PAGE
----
Want to Make an Impact? Try Lateral Mentoring

What do you imagine when you think of mentoring?

Most people think of mentoring in hierarchical terms: Find someone a level or two higher than you to take you up the work ladder. Many have also heard of peer mentoring, targeted one-on-one mentoring from staff (or often students) at the same level. There is another type of mentoring that is often overlooked but just as powerful: lateral mentoring.

This form of care is usually not intended. It’s not collaboration, intentional working with someone to create or produce something. It is not a mating of individuals. It’s organic instead. You probably do and don’t even know it. It’s a form of mentorship that we can engage in throughout our lives, inside and outside the work environment, and it often produces powerful results.

Physicians engage in lateral mentoring on an ongoing basis: curbside counseling, formal counseling, and large rounds often lead to lateral mentoring. How many times have you stopped someone at work to ask for advice? In hospitals, doctors do this all the time. They just call it a consultation.

We’re not usually comfortable sharing our vulnerabilities with a boss or hierarchical mentor, which makes sense because we want our standard-bearers and those who open doors to have confidence in our abilities. Trust is why a lateral mentor is so important. We need someone who isn’t our boss to say, “Hey, can you help me with this problem?” “Any advice?”

The problem here is that we rarely acknowledge the support and guidance we receive from friends and colleagues. It seems only natural that we don’t even realize that we are engaging in lateral mentoring. We only intervene when it is critical or when we feel we really need to ask for help. The interaction does not go as far as possible.

Lateral mentor in the hospital

Sanjay Saint, MD, MPH, Chief Physician, VA Ann Arbor Healthcare System

Source: Photo used with gratitude by Sanjay Saint

Sanjay Saint, MD, MPH, is Chief of Medicine at the VA Ann Arbor Healthcare System and George Dock Professor of Internal Medicine at the University of Michigan. Saint is the mentor of a mentor. He writes about mentoring, is actively involved in mentoring, and works closely with a lateral mentor, Dr. Vineet Chopra, together. “I like the idea of ​​lateral mentoring. Look left and right and you can learn from each and the superpowers that each of us has. I used it not knowing that’s what it is. I used it as an icebreaker with a new team of medical students and residents.”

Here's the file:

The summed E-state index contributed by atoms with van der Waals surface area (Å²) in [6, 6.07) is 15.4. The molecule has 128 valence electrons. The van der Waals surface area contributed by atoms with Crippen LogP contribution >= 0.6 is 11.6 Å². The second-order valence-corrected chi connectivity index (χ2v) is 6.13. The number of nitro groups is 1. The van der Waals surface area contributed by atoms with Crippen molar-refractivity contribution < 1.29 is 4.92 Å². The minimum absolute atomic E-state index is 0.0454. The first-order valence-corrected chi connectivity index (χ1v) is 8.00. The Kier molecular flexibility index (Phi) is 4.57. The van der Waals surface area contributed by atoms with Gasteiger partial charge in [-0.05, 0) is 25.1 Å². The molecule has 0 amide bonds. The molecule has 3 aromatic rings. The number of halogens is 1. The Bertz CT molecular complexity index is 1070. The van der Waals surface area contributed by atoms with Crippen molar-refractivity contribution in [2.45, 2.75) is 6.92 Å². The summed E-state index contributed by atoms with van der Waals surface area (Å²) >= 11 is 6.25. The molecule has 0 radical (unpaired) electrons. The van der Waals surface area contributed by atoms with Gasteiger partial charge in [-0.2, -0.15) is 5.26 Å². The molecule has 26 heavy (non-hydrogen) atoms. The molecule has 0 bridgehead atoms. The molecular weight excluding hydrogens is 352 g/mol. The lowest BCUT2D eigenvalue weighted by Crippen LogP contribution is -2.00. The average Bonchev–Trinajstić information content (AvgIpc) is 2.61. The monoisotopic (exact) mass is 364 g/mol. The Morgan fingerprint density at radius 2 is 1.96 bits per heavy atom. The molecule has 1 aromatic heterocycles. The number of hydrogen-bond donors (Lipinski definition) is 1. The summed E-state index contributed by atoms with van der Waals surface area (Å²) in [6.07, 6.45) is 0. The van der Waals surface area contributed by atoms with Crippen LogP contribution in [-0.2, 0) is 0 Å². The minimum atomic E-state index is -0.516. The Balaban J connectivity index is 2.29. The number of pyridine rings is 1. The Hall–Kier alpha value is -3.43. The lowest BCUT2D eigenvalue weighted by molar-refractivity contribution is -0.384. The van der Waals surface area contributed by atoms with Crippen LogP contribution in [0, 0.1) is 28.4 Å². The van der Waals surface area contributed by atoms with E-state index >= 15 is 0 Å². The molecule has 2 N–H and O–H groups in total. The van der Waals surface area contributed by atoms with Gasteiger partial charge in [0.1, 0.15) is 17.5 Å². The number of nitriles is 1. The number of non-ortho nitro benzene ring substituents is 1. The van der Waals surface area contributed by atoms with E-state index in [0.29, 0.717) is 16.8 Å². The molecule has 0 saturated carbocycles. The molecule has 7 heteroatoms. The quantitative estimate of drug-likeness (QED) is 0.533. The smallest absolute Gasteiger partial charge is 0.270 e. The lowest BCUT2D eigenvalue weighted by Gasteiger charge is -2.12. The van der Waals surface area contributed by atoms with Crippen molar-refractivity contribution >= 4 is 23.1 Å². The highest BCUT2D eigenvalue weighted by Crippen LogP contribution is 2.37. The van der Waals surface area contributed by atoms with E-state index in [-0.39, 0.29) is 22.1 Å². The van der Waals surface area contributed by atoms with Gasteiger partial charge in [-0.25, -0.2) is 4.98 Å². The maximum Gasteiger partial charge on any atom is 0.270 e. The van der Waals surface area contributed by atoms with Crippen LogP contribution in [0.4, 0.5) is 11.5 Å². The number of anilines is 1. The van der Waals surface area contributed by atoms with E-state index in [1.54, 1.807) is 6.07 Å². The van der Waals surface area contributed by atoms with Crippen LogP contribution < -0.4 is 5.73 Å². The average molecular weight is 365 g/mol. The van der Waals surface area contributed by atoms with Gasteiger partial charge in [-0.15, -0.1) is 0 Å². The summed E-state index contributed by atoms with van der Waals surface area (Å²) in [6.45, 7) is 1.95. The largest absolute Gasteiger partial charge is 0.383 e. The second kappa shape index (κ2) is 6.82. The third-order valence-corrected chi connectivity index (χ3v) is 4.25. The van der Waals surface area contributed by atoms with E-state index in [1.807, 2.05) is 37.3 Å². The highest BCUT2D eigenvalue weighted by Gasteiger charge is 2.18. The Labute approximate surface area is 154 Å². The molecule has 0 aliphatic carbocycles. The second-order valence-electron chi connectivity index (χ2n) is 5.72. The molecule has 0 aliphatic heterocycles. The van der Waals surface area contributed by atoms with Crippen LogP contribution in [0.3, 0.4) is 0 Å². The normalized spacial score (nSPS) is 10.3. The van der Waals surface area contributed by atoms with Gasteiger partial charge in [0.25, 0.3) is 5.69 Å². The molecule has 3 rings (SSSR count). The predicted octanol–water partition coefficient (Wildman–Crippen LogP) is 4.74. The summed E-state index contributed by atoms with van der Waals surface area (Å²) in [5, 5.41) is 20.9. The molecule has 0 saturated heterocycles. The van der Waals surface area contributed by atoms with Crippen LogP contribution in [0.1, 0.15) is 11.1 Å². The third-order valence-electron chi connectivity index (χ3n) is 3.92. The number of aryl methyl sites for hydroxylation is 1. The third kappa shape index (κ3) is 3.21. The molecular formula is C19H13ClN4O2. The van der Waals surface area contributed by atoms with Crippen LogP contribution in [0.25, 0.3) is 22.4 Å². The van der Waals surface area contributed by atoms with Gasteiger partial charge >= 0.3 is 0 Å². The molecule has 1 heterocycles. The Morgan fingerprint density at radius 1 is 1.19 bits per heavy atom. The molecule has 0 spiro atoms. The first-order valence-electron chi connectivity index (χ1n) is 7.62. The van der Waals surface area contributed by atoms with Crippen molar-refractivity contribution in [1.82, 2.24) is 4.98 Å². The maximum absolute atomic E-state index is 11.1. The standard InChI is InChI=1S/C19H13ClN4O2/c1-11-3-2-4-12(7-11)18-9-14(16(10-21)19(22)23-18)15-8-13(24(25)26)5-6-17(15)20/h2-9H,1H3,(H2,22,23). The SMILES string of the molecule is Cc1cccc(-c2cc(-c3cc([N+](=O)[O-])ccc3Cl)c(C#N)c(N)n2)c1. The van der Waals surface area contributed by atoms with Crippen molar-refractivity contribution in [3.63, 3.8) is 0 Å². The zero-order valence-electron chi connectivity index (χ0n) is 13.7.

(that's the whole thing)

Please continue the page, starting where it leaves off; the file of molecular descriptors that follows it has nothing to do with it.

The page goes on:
When he begins his block as an attending physician on a medical team, he uses an “icebreaker” to find out what each person’s superpowers are. On day one, Saint asks each of them to tell where they are from, what they would like to learn from their time together, and other questions to help them calm down. He also invites each person in the room to share their superpower or unique ability that makes them special. “You can learn all sorts of things from these great doctors and future doctors,” says Saint. One intern said he memorized every line Lord of the rings Trilogy.” And of course, if he was tested, he could actually do it! “The idea of ​​learning from everyone morphs nicely into mentoring,” notes Saint.

Lateral mentor in the office

    Photo by John Abbott

Ruth Gotian, EdD, Chief Learning Office and Assistant Professor of Education at Weill Cornell Medicine

Source: Photo by John Abbott

dr Ruth Gotian is Chief Learning Officer and Assistant Professor of Education at Weill Cornell Medicine and the author of The Success Factor. She finds lateral mentoring to be guilt-free and expectation-free. “If an older person is a bit out of reach, a co-worker, friend or colleague may be able to offer the guidance and support that is needed in the moment. With no guilt or expectation of anything in return, lateral mentors want what is best for you and believe in your abilities and potential, often more than you believe in yourself. They can help you speak up and see new perspective and potential in every challenge.”

Gotian’s lateral mentors “helped me improve and streamline my writing, recommended marketing avenues for my new best-selling book, and helped me think bigger and bolder about opportunities. They removed my blinders and helped me overcome both overt and covert challenges, giving me the inspiration and sparking my creativity to move forward.”

Lateral Mentor in Innovation

courtesy of Bill Cheswick

Bill “Ches” Cheswick

Source: courtesy of Bill Cheswick

Bill “Ches” Cheswick is a retired innovator. He was a long time worker at Bell Labs, a world-class research facility and the source of many of the inventions you probably use every day. He described his work environment as a wonderland of lateral mentorship where everyone works together. Everyone was working on inventions, and if you needed help or had a problem, you could just walk into someone’s office and say, “I have a problem with statistics. Can you help me?” And the answer was mostly yes. Bill worked on the Internet firewall and turned to his colleague Steve Bellovin, who taught him a lot that he didn’t know. Together they authored the first book on firewalls that sold over 100,000 copies.

Lateral mentoring is an organic form of mentorship that allows the mentor and mentee to engage in a meaningful relationship with no expectations attached. It is not a tit for tat relationship but a generative relationship in which both parties hope to help the other without expecting anything in return.

Take a look to the left. Now look to the right. You are probably looking for a lateral mentor!

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